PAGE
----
The Girl on the Train by Paula Hawkins

The Girl on the Train book cover A Dazzling Debut – 5 Stars

This is easily amongst the best debut novels I have ever read. The story was taunt, the characters deep and developed and the mystery and suspense had me guessing from start to finish. Regardless of the fact that it was an incredibly polished first novel, this book would have received 5 stars if it was the 1st or 15th book by this author. While this is one of the best books I have read this year, it will not be for everyone. It does bear similarities to several other “buzzy” books over the past couple of years. Gone Girl and Before I Go to Sleep are the first two that come to mind. Since I haven’t yet posted those reviews, I can tell you that I loved Gone Girl and hated Before I Go to Sleep. If you liked one of the two aforementioned novels, you will probably enjoy this one.

The Plot

The story is told from the perspective of three different characters. Rachel, the girl on the train, Anna, the wife of the Divorcee and Megan, the missing wife. The story opens with Rachel on the train and her daily commute into the city. Deeply unhappy as a result of a broken relationship and struggling with addiction, she finds herself creating an idealized narrative based on her observations of a husband and wife she sees daily outside the window of her train car. Her fantasy narrative is shattered when she notices changes at the home and the woman, through whom she was living vicariously, goes missing. Rachael realizes that on the night the Megan goes missing, she had been in that neighbourhood, drunk and disoriented and left with vague memories. Are these memories keys to solving Meagan’s disappearance. The plot intricately weaves the complex narratives of these three women and the three men in their lives. One of these six has committed a crime but their narratives are so closely entwined that you will believe each one of them is the guilty party.

My Take

This book has received plenty of buzz and has continually been referred to as the “next Gone Girl . In some ways this is a fair comparison. Both books have generally unlikable characters, intense human drama, crime, passion, neurosis, unreliable narrators, multiple perspectives of the same events and provide and intense study of the characters. I think it is fair to suggest that if you did not like Gone Girl you are unlikely to enjoy this novel. That said, this is not is not the little sister to Gone Girl and while each character is unlikeable in some way, some of elements of their personality leave room for sympathy. While the former may have attributed to the success of the latter, it tells a far more complex tale and provides a more compelling mystery.

While there is little to like about each of the 6 major characters – Rachel, Megan, Anna, Scott, Tom and Kamal – they do retain some positive qualities despite the fact that each of them can serve as poster children for one or more of each of the Seven Deadly Sins. Often times, unlikable characters will drag a story down if it is not mitigated. In my opinion, the mitigating factor in this book is the intense character study of each of the three women. Their perspectives of the events were intensely clouded by their own failings, shortcomings and addictions. Each character was so expertly crafted that you began to understand their motivations even if you didn’t agree with them. In my opinion, insight into a character is far more important than liking the character. Personally, I find the best and most compelling novels are those that focus on the characters and their development. This is one of the best examples of this in recent memory. While the actions and attitudes of the characters are distasteful, immoral and selfish, their motivations are explored but never excused. The book doesn’t ask you to like the characters or approve of their actions. It doesn’t ask you to share their perspective or accept their actions but does provide you the opportunity to understand the minds that propel the characters. Within a single page you will find yourself both intrigued and repelled, fascinated and disgusted, confused and accepting.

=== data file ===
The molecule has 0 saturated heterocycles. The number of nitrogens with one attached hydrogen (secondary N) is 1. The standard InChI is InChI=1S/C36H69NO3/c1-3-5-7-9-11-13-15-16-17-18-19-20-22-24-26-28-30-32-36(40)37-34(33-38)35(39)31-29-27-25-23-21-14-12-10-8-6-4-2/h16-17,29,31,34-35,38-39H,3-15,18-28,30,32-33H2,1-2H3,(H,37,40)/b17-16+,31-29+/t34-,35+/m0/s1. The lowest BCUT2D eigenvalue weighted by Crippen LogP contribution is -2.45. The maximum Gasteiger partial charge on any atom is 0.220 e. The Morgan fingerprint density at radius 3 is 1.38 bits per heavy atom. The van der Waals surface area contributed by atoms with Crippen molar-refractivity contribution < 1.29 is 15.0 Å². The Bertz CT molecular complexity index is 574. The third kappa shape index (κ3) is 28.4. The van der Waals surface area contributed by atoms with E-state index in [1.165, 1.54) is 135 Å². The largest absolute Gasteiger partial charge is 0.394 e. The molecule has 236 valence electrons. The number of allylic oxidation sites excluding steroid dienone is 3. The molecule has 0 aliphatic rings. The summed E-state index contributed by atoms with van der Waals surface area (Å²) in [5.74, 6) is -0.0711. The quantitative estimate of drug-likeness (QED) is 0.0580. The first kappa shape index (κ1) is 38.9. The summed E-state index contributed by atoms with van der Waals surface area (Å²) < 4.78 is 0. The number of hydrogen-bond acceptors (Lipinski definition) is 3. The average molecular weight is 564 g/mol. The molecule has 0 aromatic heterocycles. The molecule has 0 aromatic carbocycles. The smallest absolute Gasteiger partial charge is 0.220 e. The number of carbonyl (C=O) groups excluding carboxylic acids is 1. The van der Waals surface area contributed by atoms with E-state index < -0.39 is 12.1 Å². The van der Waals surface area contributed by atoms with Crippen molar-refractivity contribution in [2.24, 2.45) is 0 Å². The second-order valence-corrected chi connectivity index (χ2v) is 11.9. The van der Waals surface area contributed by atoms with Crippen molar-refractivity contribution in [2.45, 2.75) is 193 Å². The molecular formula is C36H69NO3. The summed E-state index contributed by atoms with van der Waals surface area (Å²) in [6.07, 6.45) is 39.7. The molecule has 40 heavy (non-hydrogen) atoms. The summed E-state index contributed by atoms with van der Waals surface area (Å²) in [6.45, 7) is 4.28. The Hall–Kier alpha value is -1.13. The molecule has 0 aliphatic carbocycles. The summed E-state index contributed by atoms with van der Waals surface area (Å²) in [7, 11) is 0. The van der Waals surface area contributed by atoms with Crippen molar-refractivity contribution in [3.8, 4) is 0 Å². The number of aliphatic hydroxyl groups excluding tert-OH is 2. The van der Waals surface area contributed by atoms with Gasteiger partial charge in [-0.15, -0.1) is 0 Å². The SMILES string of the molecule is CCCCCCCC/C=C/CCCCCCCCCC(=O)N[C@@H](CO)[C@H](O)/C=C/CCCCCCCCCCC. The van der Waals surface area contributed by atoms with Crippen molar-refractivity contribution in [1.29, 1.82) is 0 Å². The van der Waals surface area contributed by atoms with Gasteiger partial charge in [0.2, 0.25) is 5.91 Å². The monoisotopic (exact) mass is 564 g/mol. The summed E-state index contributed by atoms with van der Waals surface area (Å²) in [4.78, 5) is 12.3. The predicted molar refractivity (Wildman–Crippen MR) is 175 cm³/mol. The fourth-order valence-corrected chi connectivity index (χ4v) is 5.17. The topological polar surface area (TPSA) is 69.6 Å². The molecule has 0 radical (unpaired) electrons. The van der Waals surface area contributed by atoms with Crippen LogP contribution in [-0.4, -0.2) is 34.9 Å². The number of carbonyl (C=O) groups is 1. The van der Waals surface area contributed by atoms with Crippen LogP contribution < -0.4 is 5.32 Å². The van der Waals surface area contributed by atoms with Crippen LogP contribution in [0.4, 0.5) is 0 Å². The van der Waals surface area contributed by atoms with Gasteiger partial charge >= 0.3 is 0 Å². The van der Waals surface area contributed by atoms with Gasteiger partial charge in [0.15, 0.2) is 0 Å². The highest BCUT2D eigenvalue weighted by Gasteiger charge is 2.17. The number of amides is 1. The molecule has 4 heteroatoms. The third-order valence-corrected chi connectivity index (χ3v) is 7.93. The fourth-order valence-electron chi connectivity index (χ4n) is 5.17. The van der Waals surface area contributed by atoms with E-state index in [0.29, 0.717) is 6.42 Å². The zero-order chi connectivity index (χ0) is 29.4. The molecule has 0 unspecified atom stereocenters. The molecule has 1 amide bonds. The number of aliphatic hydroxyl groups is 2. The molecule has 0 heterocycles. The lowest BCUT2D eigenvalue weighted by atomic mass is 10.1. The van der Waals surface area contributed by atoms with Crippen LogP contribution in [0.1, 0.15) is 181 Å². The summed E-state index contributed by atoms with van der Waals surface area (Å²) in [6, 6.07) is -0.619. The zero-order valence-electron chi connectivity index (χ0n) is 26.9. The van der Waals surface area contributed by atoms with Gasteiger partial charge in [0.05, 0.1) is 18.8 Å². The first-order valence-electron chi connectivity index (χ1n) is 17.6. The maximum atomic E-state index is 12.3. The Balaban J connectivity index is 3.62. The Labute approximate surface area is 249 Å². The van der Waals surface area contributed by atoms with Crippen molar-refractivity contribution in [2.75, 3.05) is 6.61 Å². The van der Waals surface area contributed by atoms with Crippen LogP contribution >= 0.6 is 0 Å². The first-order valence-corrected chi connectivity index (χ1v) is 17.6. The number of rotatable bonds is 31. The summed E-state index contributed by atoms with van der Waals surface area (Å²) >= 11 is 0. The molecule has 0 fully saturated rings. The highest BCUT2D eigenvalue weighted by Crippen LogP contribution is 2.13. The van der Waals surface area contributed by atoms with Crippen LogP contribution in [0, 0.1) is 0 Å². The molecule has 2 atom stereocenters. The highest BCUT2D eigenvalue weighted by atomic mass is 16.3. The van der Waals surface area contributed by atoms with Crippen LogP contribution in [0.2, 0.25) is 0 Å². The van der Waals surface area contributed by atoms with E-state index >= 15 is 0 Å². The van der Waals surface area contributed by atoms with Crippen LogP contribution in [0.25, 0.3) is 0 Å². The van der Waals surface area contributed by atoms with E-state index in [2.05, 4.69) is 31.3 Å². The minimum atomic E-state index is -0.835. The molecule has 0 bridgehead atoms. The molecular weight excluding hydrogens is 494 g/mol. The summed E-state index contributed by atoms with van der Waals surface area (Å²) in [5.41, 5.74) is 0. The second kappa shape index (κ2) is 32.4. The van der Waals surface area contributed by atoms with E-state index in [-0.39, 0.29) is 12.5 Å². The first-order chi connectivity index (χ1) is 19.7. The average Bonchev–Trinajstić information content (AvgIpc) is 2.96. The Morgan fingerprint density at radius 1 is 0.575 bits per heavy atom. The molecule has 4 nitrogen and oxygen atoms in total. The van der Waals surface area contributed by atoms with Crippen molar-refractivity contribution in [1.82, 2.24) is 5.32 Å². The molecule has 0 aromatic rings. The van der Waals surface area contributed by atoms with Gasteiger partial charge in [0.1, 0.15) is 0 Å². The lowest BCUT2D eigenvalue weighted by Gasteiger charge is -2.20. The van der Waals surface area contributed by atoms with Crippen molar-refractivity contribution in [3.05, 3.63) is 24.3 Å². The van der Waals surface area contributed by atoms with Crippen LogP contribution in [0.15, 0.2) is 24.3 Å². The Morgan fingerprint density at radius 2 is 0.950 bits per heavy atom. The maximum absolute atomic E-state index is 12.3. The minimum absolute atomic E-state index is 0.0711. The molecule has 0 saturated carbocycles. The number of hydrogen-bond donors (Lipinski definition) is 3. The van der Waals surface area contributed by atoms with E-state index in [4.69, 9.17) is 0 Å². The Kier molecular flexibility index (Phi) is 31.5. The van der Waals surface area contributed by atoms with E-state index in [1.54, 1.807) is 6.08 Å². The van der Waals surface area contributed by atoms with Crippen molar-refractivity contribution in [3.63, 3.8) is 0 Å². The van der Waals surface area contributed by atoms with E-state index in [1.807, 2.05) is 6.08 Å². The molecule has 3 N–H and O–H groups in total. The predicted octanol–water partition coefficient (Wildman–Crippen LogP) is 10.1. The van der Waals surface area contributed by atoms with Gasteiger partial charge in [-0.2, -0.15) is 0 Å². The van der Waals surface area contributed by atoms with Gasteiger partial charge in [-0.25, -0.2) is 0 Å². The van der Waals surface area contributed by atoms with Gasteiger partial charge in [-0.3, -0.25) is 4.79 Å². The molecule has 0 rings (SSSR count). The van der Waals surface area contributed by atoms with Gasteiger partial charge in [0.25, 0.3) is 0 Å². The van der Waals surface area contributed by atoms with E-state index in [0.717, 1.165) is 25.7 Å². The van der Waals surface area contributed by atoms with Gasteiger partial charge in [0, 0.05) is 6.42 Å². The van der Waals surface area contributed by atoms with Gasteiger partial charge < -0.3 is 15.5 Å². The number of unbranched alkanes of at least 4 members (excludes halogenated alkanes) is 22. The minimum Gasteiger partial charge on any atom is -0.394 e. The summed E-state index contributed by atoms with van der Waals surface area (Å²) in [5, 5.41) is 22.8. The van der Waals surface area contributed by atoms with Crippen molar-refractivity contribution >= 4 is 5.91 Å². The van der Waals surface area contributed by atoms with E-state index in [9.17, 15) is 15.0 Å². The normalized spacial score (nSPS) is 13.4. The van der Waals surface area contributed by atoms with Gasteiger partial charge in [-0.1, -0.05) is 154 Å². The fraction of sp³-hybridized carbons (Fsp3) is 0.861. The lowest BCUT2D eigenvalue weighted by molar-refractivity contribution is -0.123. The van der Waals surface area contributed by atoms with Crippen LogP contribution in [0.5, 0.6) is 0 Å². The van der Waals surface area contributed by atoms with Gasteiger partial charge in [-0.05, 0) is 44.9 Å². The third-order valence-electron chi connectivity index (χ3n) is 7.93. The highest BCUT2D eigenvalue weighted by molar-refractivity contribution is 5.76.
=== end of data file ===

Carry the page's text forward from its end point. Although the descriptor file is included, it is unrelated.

Given the clouded perspectives, the narration tends to be unreliable. Rachel is unable to rely on her own memory at the best of times. Add in memories shrouded by a blackout and the reader is often unsure of what to believe. While this could have resulted in much frustration, the author provided a vein of reliable narration from Megan which serves to stabilize the whole novel.

Final Thoughts

The Girl on the Train is a wonderful example of compelling mystery and complex character development. Chances are that you will not say “Aha! I knew it was “_________” all along” but rather, “I though it could have been him/her”. While in Gone Girl the mystery played second fiddle to the characters, Girl on the Train uses the mystery as a vital element in the development of each character. Truly one of the best books I have read this year.

Audiobook Notes

I listened to audiobook version of the novel. Each of the women had their own narrator and each narrator did a wonderful job. The narrator that voiced Rachel was especially good at infusing emotion into her voice. This book is tailor-made for the audiobook format.

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Tim Written by:

Tim is a lawyer, sports fan, parent, husband and book lover. He runs his own legal practice and is the founder of The Literary Lawyer book blog and a contributing writer for Tim loves to share his love of reading by providing reviews to entertain as well as provide information to help you make an informed reading decision.